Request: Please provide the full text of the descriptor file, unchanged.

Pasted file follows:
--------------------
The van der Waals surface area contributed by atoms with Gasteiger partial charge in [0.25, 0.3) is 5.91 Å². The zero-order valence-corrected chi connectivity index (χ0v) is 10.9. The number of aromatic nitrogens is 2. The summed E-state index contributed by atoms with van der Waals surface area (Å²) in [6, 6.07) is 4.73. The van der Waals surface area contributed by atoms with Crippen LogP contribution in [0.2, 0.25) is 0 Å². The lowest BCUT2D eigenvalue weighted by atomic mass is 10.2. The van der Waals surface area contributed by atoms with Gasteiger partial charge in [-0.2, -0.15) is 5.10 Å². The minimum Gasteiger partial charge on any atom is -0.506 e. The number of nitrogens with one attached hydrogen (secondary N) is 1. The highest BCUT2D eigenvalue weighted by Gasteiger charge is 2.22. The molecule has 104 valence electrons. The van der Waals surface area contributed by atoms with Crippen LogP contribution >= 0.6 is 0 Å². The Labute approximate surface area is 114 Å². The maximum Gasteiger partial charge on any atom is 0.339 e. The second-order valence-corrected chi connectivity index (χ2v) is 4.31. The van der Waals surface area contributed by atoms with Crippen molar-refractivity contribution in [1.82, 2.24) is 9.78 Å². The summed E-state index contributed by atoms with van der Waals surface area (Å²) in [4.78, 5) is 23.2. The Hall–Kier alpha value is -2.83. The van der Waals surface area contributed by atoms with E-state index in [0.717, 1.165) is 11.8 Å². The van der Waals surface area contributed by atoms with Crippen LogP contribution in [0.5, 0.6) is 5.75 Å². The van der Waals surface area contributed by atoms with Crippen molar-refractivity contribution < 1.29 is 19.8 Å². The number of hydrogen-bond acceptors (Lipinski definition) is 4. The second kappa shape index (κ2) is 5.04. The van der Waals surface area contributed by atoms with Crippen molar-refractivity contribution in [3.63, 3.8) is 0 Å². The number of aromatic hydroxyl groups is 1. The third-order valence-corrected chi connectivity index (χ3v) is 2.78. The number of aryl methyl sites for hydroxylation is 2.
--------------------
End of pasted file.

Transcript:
The van der Waals surface area contributed by atoms with Gasteiger partial charge in [0.25, 0.3) is 5.91 Å². The zero-order valence-corrected chi connectivity index (χ0v) is 10.9. The number of aromatic nitrogens is 2. The summed E-state index contributed by atoms with van der Waals surface area (Å²) in [6, 6.07) is 4.73. The van der Waals surface area contributed by atoms with Crippen LogP contribution in [0.2, 0.25) is 0 Å². The lowest BCUT2D eigenvalue weighted by atomic mass is 10.2. The van der Waals surface area contributed by atoms with Gasteiger partial charge in [-0.2, -0.15) is 5.10 Å². The minimum Gasteiger partial charge on any atom is -0.506 e. The number of nitrogens with one attached hydrogen (secondary N) is 1. The highest BCUT2D eigenvalue weighted by Gasteiger charge is 2.22. The molecule has 104 valence electrons. The van der Waals surface area contributed by atoms with Crippen LogP contribution >= 0.6 is 0 Å². The Labute approximate surface area is 114 Å². The maximum Gasteiger partial charge on any atom is 0.339 e. The second-order valence-corrected chi connectivity index (χ2v) is 4.31. The van der Waals surface area contributed by atoms with Crippen molar-refractivity contribution in [1.82, 2.24) is 9.78 Å². The summed E-state index contributed by atoms with van der Waals surface area (Å²) in [4.78, 5) is 23.2. The Hall–Kier alpha value is -2.83. The van der Waals surface area contributed by atoms with E-state index in [0.717, 1.165) is 11.8 Å². The van der Waals surface area contributed by atoms with Crippen LogP contribution in [0.5, 0.6) is 5.75 Å². The van der Waals surface area contributed by atoms with Crippen molar-refractivity contribution < 1.29 is 19.8 Å². The number of hydrogen-bond acceptors (Lipinski definition) is 4. The second kappa shape index (κ2) is 5.04. The van der Waals surface area contributed by atoms with Crippen molar-refractivity contribution in [3.63, 3.8) is 0 Å². The number of aromatic hydroxyl groups is 1. The third-order valence-corrected chi connectivity index (χ3v) is 2.78. The number of aryl methyl sites for hydroxylation is 2.